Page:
The final sprint to the Tibetan border – politically correct: China – is a walk in the park. The trail follows the Yari valley and the few pus and downs are moderate. The landscape slowly changes from alpine to arid and one gets the first impression of wht the Tibetan plateau is like. A last 4,000 metre pass has to be crossed just before the settlement of Hilsa and 123 days after my start in Taplejung I reach the border.
I did it, but still I cannot believe it. Would I do it again? YES!”
Nepal Traverse (Upper GHT) by Dutch mountaineer Katja Staartjes
Katja Staartjes is the first Dutch woman who successfully climbed Mount Everest. She also lead successfully some expeditions to other eighttousend meter peaks. She and her husband (Henk Wesselius) are now doing a complete Nepal Traverse, starting in West-Nepal. This traverse is practically the same as the Upper GHT. In the Far West and Far East the trail Katja and Henk are walking is a bit different, as their goal is to go from the triple border point Tinkar La (in the west) to triple border point Jhingsang La (in the east). Up till now they have done the west and central part till Syabru. For this autumn is the track from Syabru to Tumlingtar is planned. They are trekking light style, partly joined by 1 or 2 Nepali. One of them is their friend Chhiree Sherpa from Myths and Mountain Trails, with whom they also did the western part in 2011.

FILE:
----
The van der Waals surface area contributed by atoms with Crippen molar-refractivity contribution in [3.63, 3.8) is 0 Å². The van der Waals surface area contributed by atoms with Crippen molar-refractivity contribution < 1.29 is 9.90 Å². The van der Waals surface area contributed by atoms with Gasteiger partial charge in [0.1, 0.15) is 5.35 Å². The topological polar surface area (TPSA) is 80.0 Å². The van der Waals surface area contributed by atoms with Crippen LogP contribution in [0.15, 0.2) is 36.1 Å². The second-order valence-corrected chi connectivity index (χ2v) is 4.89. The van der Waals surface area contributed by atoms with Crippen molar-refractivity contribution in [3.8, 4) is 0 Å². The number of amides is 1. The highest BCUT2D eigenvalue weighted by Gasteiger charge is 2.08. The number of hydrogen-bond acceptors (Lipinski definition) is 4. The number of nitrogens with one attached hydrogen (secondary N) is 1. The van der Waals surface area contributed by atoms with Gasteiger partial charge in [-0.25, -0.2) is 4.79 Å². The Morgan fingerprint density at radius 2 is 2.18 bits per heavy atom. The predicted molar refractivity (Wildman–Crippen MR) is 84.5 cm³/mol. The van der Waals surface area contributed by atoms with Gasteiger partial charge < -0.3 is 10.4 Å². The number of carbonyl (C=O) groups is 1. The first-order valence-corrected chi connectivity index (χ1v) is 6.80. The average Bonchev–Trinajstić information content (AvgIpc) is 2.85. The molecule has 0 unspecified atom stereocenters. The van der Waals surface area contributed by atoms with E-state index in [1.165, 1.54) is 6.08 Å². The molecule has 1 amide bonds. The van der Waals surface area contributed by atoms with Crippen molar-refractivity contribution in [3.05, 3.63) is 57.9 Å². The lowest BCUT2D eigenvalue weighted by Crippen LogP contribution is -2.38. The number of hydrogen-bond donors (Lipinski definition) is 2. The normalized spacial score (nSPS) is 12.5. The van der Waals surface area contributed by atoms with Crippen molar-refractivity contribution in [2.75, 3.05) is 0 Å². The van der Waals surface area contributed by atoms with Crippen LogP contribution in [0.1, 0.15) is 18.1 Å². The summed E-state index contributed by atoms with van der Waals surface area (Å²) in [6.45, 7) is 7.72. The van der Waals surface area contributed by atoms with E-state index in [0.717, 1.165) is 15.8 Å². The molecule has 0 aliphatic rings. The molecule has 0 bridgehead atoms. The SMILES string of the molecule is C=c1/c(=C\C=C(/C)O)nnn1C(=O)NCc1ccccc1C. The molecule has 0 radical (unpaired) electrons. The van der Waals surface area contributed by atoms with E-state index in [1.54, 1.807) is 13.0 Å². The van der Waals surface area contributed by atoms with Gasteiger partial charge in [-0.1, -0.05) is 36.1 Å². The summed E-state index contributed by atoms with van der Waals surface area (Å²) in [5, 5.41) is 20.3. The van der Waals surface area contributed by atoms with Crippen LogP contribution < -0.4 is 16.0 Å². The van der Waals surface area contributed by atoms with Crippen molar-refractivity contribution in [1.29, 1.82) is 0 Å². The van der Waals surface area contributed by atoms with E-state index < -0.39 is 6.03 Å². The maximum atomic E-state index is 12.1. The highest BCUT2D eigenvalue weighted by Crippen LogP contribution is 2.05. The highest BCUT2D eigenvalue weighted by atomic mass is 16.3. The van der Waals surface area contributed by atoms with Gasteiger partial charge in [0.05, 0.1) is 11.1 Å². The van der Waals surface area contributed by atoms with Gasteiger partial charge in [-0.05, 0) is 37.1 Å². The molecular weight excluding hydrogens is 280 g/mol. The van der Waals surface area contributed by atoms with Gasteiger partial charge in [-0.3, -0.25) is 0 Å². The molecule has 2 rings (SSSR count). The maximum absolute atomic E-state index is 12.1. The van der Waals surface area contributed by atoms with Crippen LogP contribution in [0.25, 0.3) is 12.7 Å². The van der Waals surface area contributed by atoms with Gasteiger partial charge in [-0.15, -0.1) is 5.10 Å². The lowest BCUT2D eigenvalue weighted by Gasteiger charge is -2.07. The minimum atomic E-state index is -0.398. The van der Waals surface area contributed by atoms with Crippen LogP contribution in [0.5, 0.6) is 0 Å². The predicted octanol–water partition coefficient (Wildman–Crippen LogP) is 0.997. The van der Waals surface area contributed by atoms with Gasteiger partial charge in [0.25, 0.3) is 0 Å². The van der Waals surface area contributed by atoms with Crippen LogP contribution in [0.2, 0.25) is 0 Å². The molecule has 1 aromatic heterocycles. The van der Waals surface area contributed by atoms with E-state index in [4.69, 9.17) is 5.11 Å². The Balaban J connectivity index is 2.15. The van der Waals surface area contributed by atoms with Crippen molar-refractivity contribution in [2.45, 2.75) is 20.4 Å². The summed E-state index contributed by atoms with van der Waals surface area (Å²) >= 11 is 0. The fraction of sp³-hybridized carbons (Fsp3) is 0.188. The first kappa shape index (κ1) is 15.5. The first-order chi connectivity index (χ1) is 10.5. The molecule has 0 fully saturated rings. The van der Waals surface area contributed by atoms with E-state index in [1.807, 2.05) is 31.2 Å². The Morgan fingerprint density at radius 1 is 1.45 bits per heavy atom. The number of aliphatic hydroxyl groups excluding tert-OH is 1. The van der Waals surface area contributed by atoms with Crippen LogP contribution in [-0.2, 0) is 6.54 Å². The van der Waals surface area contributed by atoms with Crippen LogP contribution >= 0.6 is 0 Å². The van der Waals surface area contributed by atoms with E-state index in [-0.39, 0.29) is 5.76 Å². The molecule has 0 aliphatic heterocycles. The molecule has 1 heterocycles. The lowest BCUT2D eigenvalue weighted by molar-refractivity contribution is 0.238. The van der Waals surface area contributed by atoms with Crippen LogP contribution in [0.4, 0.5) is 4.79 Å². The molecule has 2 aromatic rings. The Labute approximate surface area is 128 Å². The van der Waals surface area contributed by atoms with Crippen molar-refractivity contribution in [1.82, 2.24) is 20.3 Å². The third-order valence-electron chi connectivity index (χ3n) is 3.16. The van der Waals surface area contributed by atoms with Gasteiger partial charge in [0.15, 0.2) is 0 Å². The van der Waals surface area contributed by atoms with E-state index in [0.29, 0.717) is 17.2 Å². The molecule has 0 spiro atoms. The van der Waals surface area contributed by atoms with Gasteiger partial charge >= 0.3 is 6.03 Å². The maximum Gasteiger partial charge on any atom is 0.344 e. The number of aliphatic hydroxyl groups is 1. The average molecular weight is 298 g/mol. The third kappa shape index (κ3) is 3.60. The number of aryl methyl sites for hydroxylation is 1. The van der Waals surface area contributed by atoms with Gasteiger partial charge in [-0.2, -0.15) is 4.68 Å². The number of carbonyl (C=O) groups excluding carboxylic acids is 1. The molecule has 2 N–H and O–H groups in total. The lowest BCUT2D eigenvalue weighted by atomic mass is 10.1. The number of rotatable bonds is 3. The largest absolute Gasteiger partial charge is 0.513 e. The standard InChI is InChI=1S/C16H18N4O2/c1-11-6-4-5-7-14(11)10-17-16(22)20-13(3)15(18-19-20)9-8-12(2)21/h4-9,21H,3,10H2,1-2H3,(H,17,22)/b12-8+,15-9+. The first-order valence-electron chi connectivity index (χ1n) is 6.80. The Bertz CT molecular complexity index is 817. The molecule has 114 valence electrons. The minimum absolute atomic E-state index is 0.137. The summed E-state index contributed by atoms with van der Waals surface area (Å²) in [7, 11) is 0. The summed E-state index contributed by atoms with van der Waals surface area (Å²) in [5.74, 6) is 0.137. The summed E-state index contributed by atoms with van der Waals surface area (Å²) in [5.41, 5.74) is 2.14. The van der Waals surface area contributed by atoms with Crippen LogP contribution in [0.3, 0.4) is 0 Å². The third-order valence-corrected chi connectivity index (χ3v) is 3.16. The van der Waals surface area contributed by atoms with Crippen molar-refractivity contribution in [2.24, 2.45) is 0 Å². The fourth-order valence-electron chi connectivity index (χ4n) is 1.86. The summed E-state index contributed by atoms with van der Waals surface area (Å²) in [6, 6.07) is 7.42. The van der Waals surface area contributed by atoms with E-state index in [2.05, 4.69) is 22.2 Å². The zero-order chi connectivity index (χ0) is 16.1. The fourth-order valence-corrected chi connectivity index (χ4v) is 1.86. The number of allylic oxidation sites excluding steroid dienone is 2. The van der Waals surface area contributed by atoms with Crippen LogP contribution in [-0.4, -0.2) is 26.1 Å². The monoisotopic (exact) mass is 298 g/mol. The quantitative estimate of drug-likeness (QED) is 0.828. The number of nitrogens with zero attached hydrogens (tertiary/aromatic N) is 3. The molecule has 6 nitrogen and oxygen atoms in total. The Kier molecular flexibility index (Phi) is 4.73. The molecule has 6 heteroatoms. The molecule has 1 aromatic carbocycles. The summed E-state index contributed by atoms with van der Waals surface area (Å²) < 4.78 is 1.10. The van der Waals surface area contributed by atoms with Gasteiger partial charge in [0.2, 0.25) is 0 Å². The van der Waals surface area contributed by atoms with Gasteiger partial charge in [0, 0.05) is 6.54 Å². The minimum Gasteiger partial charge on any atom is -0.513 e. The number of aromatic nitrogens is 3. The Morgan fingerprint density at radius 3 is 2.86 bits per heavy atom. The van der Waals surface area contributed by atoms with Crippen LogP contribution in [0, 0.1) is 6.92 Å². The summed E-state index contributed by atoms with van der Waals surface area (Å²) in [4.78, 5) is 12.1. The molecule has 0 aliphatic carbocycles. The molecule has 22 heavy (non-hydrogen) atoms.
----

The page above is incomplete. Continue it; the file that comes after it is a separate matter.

Read more on Katja’s website.
For those who understand Dutch, can check out her site dedicated to the GHT Traverse as well.
Trekking in Nepal